The latter can be seen from the first spoil heap. Up here the first thing you spot is a large circular wall arc [?9 - the structure plan on Orkneyjar is from the season's start] in front of which work has been going on in a linear structure apparently leading up and terminating before it with what I take to be either a wide facade (pehaps fronting a courtyard entrance) or two flanking ?guard-cells. Looking left from this by the edge of the trench is a short length of low parallel orthostats that catch my eye but have been left behind for now.
From the top of the next spoil heap is a clear view of Structure 1, a large structure (oval or semi figure-of-eight) with rectangular niches or cells scattered along the interior edge. These are formed by the drystane walling (but multi-coloured) and tall thin orthostats. Near the trench edge to the right a double wall or pair of walls with pavement between them is nicely exposed. At the far end of the mound I look south to Structure 12, a large clean-looking oval with a couple of long cells. On my previous visit I only noticed the one nearest the spoil heap after I got back from an image taken near Lochview. That nearest the road looked as if someone had taken the Great Wall of Brodgar and removed the flesh to leave a rectangular skin.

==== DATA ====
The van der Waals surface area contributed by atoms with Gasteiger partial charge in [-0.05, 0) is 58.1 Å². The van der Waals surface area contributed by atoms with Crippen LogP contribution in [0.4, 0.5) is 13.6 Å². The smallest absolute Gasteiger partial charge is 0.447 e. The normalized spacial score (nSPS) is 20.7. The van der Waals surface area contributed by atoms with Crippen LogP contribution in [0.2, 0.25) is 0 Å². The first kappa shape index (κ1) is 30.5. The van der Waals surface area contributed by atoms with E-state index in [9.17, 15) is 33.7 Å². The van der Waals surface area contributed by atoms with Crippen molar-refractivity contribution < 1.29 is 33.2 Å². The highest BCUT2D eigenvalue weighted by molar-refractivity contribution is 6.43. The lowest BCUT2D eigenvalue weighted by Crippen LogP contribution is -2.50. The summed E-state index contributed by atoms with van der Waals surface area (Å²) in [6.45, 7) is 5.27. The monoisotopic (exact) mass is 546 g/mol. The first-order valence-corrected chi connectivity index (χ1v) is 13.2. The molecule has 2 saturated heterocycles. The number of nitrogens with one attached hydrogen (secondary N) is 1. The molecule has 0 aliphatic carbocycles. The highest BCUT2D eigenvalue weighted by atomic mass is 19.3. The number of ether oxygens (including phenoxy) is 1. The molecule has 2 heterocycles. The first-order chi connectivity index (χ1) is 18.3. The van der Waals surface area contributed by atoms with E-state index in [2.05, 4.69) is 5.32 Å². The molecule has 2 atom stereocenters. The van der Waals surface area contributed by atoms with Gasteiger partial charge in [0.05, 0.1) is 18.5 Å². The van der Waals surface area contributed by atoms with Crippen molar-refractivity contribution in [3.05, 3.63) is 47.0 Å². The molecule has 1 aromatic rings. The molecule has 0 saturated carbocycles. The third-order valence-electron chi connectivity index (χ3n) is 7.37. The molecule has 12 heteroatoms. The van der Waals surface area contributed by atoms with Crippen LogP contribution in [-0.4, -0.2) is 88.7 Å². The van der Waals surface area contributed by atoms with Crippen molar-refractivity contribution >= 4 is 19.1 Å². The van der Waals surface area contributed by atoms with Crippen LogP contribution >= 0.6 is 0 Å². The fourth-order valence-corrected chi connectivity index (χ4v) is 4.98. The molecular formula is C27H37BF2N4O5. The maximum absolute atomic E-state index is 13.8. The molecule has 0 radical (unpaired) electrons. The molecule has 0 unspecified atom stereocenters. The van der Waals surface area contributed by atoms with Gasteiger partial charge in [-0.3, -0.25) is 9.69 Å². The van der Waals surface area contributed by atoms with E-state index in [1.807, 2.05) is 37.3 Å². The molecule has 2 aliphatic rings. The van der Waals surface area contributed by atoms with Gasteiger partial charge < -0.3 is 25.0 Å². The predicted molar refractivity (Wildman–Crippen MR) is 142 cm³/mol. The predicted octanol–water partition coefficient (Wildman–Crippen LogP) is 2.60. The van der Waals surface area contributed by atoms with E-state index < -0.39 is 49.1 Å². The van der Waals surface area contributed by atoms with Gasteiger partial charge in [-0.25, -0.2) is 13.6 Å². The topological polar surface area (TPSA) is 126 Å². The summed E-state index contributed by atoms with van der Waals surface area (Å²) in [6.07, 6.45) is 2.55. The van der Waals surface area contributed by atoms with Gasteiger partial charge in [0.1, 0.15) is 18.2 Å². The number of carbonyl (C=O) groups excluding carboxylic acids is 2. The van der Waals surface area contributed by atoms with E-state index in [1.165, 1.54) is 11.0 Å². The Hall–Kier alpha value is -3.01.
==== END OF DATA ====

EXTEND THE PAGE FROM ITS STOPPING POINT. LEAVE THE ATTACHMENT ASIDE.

The space between 12 and 10, or in 10, has three or four standing stones. I think they are roughly in a square. It is remarkable how many odd stones are scattered about the site, different in colour (red maks a change from beige) or shape (proper looking standing stones or blocky forms mostly). Not too much rhyme or reason for the most part, so I am thinking this is just a monumental version of picking up a pebble on a beach and taking it home.
All the above is only how I have this eclectic site in my mind's eye. Carefully as they excavate still there are different stages in any season's dig, structure's co-mingle and turn out to be part of other's. During an extended period of experimentation you can't even sort features out by materials used. And any single structure can be such a glorious mix of drystane walls, slabs, orthostats and standing stones, along with what I might call exhibition pieces.
By the time I am done with all three cameras there are still twenty minutes until the next tour and I give a moment's thought to tagging along for the display of new finds at its end. You are never sure what will be displayed or whether you will be able to take piccies, the latter depends on the group more than the presenter.
Posted by wideford
25th August 2010ce